Trump, 74, by contrast, has switched political parties a half-dozen times and favored negotiations with the likes of North Korea and a friendship with Russia. Despite that, Bolton agreed in 2018 to become his third national security adviser, convincing himself, like others before him, that he could manage the volatile personality in the Oval Office.

“Despite what everybody said, I just fundamentally didn’t believe it was as bad as they were saying — and as it turned out,” he said Monday.

For Bolton, it was a transactional relationship, a calculation that the burden would be worth it if he could accomplish some of his long-held goals and prevent Trump from making what he considered mistakes.

On his watch, Trump withdrew the United States from the Iran nuclear accord and the Intermediate-Range Nuclear Forces Treaty, both agreements that Bolton detested. Bolton also considered it a victory that the president never made his own agreement with Iran or with North Korea, either of which he was convinced would be to the detriment of America. But Trump and Bolton clashed so many times that the adviser finally resigned in September, although the president said he was fired.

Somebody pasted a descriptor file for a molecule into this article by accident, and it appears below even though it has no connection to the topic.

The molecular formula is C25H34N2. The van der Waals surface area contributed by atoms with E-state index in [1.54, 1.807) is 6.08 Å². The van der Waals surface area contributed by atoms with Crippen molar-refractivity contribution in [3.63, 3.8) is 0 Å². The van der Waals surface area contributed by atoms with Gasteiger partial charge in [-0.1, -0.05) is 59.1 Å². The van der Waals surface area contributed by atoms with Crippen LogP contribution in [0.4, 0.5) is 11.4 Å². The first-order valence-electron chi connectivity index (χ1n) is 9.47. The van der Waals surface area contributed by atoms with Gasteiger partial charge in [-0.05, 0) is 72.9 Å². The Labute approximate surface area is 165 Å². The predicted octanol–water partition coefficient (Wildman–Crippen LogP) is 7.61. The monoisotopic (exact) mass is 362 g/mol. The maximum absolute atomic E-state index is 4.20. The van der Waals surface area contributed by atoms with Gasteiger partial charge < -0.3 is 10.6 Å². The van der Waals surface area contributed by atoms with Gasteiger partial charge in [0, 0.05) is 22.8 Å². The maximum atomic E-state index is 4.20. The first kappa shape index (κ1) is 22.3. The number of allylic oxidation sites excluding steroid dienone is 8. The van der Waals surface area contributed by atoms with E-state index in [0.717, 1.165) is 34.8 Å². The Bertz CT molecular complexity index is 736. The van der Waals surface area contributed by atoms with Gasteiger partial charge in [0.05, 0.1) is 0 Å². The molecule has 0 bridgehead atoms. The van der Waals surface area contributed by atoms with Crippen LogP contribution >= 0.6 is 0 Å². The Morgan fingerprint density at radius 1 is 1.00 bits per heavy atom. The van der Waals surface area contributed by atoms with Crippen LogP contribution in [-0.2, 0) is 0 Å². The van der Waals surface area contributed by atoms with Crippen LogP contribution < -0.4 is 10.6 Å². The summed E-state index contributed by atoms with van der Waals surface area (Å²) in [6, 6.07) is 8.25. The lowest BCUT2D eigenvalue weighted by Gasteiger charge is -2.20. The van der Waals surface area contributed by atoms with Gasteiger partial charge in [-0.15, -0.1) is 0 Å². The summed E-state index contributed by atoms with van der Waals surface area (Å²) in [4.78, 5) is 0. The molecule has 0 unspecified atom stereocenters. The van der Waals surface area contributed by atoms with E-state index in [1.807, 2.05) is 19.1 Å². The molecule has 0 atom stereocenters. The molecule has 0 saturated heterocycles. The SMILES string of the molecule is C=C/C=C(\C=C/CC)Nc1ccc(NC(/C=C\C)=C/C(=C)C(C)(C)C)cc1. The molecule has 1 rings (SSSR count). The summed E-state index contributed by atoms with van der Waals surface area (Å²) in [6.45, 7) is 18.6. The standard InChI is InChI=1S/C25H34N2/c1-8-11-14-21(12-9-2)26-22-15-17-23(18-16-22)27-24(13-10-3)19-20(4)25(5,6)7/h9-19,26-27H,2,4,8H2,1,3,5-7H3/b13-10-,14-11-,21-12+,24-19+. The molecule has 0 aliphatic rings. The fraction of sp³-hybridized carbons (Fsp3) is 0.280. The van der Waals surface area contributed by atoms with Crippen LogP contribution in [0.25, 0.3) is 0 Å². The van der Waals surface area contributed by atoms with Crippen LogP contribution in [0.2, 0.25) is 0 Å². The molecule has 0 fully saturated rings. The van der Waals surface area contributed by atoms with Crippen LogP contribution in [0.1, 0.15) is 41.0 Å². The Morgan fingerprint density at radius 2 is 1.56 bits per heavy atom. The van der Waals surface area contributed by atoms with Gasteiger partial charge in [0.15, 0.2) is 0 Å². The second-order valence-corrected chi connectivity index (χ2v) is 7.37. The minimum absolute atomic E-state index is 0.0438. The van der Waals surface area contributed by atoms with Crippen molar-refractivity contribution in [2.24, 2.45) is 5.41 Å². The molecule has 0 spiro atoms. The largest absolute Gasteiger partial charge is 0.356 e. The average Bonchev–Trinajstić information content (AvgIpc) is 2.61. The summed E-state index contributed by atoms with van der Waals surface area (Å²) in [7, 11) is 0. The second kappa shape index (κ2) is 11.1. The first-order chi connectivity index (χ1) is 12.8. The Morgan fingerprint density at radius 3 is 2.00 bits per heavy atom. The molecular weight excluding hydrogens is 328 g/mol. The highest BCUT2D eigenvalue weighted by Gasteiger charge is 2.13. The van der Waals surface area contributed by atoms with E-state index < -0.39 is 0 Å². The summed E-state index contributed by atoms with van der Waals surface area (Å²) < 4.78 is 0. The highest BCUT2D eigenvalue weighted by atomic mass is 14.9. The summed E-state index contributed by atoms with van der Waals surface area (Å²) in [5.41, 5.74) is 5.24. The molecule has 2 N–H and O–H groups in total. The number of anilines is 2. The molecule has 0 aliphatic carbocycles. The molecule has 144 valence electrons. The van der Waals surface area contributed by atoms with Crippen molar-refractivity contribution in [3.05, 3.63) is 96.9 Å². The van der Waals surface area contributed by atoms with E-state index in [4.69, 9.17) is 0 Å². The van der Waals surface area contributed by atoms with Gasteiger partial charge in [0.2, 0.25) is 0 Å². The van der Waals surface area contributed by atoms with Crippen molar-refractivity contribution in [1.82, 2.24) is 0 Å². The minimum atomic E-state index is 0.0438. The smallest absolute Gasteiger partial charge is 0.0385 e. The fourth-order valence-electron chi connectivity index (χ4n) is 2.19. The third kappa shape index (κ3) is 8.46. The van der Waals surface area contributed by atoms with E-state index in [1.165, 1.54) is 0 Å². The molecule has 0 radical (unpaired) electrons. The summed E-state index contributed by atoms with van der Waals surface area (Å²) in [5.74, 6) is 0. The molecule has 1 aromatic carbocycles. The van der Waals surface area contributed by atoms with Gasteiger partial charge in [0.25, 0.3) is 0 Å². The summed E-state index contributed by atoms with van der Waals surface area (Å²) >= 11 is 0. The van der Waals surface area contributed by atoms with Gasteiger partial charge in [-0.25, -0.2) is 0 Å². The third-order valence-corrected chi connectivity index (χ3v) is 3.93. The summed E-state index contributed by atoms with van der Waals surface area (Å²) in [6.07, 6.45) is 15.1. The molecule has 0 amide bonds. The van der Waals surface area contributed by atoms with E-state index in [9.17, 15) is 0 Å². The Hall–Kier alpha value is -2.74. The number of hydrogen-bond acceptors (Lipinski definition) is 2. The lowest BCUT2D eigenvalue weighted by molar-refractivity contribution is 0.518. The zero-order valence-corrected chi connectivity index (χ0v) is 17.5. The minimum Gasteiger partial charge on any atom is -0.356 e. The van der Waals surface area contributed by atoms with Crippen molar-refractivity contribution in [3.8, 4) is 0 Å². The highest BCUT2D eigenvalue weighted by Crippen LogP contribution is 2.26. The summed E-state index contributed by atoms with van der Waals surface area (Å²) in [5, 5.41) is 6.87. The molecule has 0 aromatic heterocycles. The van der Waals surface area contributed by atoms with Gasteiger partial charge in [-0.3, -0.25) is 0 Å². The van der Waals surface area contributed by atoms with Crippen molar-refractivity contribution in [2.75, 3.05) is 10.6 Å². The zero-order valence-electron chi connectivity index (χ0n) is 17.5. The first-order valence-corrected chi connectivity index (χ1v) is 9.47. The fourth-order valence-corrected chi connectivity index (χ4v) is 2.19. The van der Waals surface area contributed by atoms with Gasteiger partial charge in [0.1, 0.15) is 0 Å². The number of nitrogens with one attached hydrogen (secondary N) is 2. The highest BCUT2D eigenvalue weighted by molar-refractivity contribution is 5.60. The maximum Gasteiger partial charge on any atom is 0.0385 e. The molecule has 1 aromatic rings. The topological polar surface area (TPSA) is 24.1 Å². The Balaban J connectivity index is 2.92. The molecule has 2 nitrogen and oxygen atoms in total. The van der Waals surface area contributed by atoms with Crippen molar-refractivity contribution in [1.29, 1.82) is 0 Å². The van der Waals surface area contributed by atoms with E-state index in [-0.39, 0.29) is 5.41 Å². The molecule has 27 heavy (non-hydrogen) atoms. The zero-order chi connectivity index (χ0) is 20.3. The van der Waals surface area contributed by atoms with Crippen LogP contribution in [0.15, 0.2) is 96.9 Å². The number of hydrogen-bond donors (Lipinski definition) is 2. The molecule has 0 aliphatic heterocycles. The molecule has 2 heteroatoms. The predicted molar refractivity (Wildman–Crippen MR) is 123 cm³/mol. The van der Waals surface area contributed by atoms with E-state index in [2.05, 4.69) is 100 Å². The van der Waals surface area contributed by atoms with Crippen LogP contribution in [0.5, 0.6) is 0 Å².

“He doesn’t operate on the basis of philosophy or grand strategy or policy,” Bolton said. “He operates on the basis of gut instinct and what he thinks is good for Donald Trump.” While the president is often accused of a short attention span, “when it comes to the politics of his reelection, he has an infinite attention span.”


Bolton’s apostasy has generated predictable blowback from Trump and his remaining advisers. The president called him a “wacko.” Secretary of State Mike Pompeo, who in the book was quoted denigrating the president, denounced Bolton as “a traitor.” Sarah Sanders, a former White House press secretary, called Bolton “a man drunk with power.”